Pulling Previous Changes
You use this command to update your local repo. Say I’ve made a change to our repo, you’d pull in order to get those updates to your own computer. It’s good practice to pull often so that everything is updated. You’ll also avoid many merge issues if you pull often but more on those later.
Adding Files to Your Commit
git add [fileName]
While you’re making changes to your project, you may end up creating new files too. In order for Git to keep track of them, you need to run the command: git add. You can add them manually by specifying the name of the file you’d like to add or try a shortcut.
git add *
The above command will add everything you’ve newly created to your repo. It’s easier to do this once you’ve added a bunch of files but you have to make sure you don’t actually add something you did not want to.
Committing Your Files to Your Prep
Once you’ve made all the necessary changes, it’s time to save your work. Commits do exactly that. You can simply run git commit and it will do the trick for you. But it’s best practice to commit with messages so that you know exactly what changes you are making.
git commit -m “your commit message here”
The message goes between the quotes. -m means you’re adding a message to your command.
You can make as many commits as you’d like. I’d actually recommend it so it’s easier to keep track of what you’re doing. Making bigger commits, when you do them less often, means there is a lot more that could go wrong within the code. It’s more cautionary that way.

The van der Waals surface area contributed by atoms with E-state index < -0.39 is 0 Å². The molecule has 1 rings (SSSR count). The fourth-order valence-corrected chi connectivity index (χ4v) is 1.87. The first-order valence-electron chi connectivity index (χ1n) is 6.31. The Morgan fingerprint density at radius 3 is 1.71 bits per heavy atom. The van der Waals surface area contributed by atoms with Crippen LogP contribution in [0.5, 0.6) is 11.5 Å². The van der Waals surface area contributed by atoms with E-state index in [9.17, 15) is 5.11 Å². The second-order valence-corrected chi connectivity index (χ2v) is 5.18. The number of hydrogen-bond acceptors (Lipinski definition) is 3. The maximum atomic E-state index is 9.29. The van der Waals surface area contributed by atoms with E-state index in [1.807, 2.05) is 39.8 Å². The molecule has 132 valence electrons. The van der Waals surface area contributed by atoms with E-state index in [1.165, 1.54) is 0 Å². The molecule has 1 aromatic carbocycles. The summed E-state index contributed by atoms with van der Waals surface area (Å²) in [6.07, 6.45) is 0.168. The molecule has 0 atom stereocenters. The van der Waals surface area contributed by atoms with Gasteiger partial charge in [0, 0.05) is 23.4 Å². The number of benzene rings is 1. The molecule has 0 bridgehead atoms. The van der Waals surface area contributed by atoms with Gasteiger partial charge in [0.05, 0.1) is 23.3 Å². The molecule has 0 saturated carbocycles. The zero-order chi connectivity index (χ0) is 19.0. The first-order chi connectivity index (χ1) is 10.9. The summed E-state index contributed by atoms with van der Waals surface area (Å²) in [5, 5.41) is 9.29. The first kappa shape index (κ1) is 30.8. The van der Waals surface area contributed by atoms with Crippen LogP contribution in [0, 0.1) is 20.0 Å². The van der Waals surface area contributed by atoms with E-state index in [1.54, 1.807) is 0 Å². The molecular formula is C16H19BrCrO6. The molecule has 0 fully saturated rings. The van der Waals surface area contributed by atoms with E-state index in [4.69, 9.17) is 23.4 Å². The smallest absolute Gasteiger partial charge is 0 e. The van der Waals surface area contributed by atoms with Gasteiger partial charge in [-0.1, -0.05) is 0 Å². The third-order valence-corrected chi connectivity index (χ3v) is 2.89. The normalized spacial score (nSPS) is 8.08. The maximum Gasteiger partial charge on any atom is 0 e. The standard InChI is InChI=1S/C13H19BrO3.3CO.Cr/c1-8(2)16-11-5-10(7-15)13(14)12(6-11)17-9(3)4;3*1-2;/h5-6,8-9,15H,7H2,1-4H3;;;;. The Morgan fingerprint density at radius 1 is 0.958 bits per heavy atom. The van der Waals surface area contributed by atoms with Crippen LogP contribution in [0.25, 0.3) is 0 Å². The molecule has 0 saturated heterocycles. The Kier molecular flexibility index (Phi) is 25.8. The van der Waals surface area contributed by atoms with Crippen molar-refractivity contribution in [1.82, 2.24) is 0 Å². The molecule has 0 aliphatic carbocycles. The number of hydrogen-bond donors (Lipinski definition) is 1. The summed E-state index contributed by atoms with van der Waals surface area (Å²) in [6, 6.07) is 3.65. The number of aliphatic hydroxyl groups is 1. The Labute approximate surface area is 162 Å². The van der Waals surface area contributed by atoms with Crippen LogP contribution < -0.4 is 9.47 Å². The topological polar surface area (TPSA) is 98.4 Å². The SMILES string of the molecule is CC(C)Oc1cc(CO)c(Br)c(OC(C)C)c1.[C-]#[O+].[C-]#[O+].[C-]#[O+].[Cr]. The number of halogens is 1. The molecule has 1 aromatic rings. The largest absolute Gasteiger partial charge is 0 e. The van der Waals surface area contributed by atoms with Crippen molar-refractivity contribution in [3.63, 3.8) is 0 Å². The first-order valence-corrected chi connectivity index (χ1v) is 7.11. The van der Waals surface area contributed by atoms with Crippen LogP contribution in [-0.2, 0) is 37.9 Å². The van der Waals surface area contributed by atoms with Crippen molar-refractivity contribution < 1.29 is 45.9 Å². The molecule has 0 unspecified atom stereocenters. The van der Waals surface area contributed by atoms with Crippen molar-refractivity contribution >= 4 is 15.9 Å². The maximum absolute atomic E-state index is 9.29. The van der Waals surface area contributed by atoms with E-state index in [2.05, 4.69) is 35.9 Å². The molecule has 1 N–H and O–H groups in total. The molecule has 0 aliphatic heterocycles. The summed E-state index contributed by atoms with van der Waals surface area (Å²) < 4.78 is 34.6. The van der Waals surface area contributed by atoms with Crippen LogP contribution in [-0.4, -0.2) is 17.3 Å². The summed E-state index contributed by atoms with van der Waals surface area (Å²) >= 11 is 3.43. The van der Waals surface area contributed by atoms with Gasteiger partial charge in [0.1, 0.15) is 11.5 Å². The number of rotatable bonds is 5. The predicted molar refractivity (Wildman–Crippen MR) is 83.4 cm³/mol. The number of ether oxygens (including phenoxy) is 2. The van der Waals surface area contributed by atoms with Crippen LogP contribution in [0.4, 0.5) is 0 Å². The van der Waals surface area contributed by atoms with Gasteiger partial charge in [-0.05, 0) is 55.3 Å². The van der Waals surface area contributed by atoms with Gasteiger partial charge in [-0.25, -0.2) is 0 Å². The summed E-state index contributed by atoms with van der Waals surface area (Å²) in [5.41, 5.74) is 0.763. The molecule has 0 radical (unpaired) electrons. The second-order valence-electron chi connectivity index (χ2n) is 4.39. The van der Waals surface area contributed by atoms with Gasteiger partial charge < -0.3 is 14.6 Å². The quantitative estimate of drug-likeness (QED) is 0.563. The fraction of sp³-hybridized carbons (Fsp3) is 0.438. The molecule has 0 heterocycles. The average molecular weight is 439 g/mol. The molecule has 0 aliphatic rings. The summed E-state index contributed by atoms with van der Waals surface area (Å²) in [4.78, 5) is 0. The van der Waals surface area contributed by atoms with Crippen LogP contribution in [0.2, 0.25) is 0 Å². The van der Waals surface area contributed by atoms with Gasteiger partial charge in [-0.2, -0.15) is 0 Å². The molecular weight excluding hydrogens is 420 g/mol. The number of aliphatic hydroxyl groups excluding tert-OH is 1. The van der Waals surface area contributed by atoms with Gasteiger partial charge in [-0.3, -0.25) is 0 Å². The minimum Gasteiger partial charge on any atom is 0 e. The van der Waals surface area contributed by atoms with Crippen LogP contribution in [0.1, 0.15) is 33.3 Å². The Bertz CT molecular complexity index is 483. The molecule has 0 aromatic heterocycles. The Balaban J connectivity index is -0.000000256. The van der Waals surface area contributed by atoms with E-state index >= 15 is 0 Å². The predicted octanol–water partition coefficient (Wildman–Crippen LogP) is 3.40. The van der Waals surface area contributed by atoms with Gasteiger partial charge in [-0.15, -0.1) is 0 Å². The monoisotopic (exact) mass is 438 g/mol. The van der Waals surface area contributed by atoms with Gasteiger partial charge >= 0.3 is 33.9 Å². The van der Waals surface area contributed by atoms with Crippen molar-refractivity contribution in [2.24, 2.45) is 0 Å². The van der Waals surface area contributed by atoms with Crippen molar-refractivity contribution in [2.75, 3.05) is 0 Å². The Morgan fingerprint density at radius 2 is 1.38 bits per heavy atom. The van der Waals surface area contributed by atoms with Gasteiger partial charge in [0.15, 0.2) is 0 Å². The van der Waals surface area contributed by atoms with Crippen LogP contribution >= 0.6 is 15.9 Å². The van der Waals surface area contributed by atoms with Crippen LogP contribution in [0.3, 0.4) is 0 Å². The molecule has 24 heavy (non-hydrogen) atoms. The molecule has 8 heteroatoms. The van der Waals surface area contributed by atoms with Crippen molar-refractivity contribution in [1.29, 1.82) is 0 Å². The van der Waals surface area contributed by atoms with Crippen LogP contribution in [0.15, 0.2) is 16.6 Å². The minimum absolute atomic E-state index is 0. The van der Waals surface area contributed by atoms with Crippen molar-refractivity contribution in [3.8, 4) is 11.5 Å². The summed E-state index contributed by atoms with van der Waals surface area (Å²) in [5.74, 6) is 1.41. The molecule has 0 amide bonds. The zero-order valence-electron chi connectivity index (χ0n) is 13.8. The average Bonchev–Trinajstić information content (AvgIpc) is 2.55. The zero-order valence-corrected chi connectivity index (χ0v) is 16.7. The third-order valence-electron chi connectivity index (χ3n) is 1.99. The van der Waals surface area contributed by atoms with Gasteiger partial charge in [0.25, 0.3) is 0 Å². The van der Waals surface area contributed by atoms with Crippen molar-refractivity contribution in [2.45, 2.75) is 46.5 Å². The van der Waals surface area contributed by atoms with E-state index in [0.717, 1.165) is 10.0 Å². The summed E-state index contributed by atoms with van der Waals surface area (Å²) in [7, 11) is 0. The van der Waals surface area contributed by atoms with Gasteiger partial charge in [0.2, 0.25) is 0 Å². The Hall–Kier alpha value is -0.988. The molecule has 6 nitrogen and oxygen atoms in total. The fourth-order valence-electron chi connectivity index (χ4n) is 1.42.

Pushing Your Changes to the Repo
When you commit, it still stays on your computer locally. You need to push them to the remote repository in order to give access to them for everyone else involved in the project. We went over already how to push up your branch, now let’s talk about your actual changes.
The simple command of git push pushes your changes to the remote repo.
Once your feature is developed on a branch you should merge it with master so that it’s going to be included in it from now on. First you need to change into your master then run the merge command. (You can merge between other branches as well but for the sake of this tutorial, let’s keep going with master.)
git checkout master git merge [branchName]
A good practice before merging is to run the following command:
<pre class="prettyprint">git diff [sourceBranch] [targetBranch]</pre>
This command will display the list of differences between your branches so that you can make sure you’re about to merge the right stuff.
What are Merge Conflicts?
Sometimes things will go wrong and you’ll be overriding something with your merge. When that happens the terminal will tell you. Your file will change to show the points of friction in your code. It will look something like this:
How old am I? < <<<<<>>>>>> [branchName]
What the above code means is that the line where is says 24 years old conflicts with the original 23 years old. HEAD means it’s the current code whereas the code below ======= is your branch’s code, whatever the branch is named.
What you do then is simply delete the form the arrows and pick one of the options it gave you, either the original, HEAD code or your branch’s code.
I’d change the code to look as follows:
How old am I? 24 years old
Then you commit again. It’s just the nature of the game. If you’re smart about how you use your commits and pulls you’ll run into merge issues less often.